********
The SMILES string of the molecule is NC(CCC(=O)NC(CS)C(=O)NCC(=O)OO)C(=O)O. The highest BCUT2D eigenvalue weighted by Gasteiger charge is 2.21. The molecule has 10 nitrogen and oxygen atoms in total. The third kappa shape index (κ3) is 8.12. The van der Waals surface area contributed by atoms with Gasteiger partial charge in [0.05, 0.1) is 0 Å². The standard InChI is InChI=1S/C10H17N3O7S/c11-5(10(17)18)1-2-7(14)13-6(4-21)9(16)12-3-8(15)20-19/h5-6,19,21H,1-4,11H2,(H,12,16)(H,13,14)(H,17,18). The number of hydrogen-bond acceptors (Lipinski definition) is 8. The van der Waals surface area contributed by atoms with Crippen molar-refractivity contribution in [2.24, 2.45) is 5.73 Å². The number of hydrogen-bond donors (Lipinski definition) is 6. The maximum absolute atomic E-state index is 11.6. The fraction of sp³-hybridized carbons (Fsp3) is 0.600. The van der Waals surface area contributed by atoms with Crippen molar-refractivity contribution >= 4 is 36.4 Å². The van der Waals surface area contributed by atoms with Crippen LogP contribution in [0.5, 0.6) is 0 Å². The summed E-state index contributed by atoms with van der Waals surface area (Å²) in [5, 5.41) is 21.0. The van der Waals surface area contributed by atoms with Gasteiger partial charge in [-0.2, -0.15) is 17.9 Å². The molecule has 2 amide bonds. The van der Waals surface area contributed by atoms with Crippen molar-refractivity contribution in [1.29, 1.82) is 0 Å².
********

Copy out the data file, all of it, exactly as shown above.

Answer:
The SMILES string of the molecule is NC(CCC(=O)NC(CS)C(=O)NCC(=O)OO)C(=O)O. The highest BCUT2D eigenvalue weighted by Gasteiger charge is 2.21. The molecule has 10 nitrogen and oxygen atoms in total. The third kappa shape index (κ3) is 8.12. The van der Waals surface area contributed by atoms with Gasteiger partial charge in [0.05, 0.1) is 0 Å². The standard InChI is InChI=1S/C10H17N3O7S/c11-5(10(17)18)1-2-7(14)13-6(4-21)9(16)12-3-8(15)20-19/h5-6,19,21H,1-4,11H2,(H,12,16)(H,13,14)(H,17,18). The number of hydrogen-bond acceptors (Lipinski definition) is 8. The van der Waals surface area contributed by atoms with Crippen molar-refractivity contribution in [2.24, 2.45) is 5.73 Å². The number of hydrogen-bond donors (Lipinski definition) is 6. The maximum absolute atomic E-state index is 11.6. The fraction of sp³-hybridized carbons (Fsp3) is 0.600. The van der Waals surface area contributed by atoms with Crippen molar-refractivity contribution >= 4 is 36.4 Å². The van der Waals surface area contributed by atoms with Crippen LogP contribution in [0.5, 0.6) is 0 Å². The summed E-state index contributed by atoms with van der Waals surface area (Å²) in [5, 5.41) is 21.0. The van der Waals surface area contributed by atoms with Gasteiger partial charge in [-0.2, -0.15) is 17.9 Å². The molecule has 2 amide bonds. The van der Waals surface area contributed by atoms with Crippen molar-refractivity contribution in [1.29, 1.82) is 0 Å².